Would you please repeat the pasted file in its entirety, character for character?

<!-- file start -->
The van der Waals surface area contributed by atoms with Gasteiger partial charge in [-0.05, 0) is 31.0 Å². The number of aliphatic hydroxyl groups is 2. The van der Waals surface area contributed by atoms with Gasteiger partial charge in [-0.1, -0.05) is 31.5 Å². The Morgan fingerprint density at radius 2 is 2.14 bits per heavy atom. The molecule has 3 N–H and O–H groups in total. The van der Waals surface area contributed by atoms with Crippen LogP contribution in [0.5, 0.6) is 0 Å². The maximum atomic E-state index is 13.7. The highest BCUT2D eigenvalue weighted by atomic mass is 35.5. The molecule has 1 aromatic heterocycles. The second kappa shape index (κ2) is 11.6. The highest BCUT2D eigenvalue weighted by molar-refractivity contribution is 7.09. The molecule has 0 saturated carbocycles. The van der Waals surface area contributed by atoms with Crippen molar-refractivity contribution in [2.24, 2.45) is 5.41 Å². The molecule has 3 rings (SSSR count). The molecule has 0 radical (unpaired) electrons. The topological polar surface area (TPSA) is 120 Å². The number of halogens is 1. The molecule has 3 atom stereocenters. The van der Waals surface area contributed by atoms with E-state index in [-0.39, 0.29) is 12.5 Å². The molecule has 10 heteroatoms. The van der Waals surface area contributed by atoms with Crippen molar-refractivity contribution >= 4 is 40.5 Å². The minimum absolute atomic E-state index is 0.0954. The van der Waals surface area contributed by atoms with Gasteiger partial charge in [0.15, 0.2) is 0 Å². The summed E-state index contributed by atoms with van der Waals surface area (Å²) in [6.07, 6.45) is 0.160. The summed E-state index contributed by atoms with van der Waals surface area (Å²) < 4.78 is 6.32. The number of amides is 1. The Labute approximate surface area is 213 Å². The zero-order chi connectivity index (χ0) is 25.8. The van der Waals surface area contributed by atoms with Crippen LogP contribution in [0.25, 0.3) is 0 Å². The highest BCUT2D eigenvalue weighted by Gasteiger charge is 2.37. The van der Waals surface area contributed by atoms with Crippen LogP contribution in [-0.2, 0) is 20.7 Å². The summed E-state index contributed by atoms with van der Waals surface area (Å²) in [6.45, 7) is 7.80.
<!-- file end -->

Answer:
The van der Waals surface area contributed by atoms with Gasteiger partial charge in [-0.05, 0) is 31.0 Å². The number of aliphatic hydroxyl groups is 2. The van der Waals surface area contributed by atoms with Gasteiger partial charge in [-0.1, -0.05) is 31.5 Å². The Morgan fingerprint density at radius 2 is 2.14 bits per heavy atom. The molecule has 3 N–H and O–H groups in total. The van der Waals surface area contributed by atoms with Crippen LogP contribution in [0.5, 0.6) is 0 Å². The maximum atomic E-state index is 13.7. The highest BCUT2D eigenvalue weighted by atomic mass is 35.5. The molecule has 1 aromatic heterocycles. The second kappa shape index (κ2) is 11.6. The highest BCUT2D eigenvalue weighted by molar-refractivity contribution is 7.09. The molecule has 0 saturated carbocycles. The van der Waals surface area contributed by atoms with Crippen molar-refractivity contribution in [2.24, 2.45) is 5.41 Å². The molecule has 3 rings (SSSR count). The molecule has 0 radical (unpaired) electrons. The topological polar surface area (TPSA) is 120 Å². The number of halogens is 1. The molecule has 3 atom stereocenters. The van der Waals surface area contributed by atoms with E-state index in [-0.39, 0.29) is 12.5 Å². The molecule has 10 heteroatoms. The van der Waals surface area contributed by atoms with Crippen molar-refractivity contribution >= 4 is 40.5 Å². The minimum absolute atomic E-state index is 0.0954. The van der Waals surface area contributed by atoms with Gasteiger partial charge in [0.15, 0.2) is 0 Å². The summed E-state index contributed by atoms with van der Waals surface area (Å²) in [6.07, 6.45) is 0.160. The summed E-state index contributed by atoms with van der Waals surface area (Å²) < 4.78 is 6.32. The number of amides is 1. The Labute approximate surface area is 213 Å². The zero-order chi connectivity index (χ0) is 25.8. The van der Waals surface area contributed by atoms with Crippen LogP contribution in [0.25, 0.3) is 0 Å². The highest BCUT2D eigenvalue weighted by Gasteiger charge is 2.37. The van der Waals surface area contributed by atoms with Crippen LogP contribution in [-0.2, 0) is 20.7 Å². The summed E-state index contributed by atoms with van der Waals surface area (Å²) in [6.45, 7) is 7.80.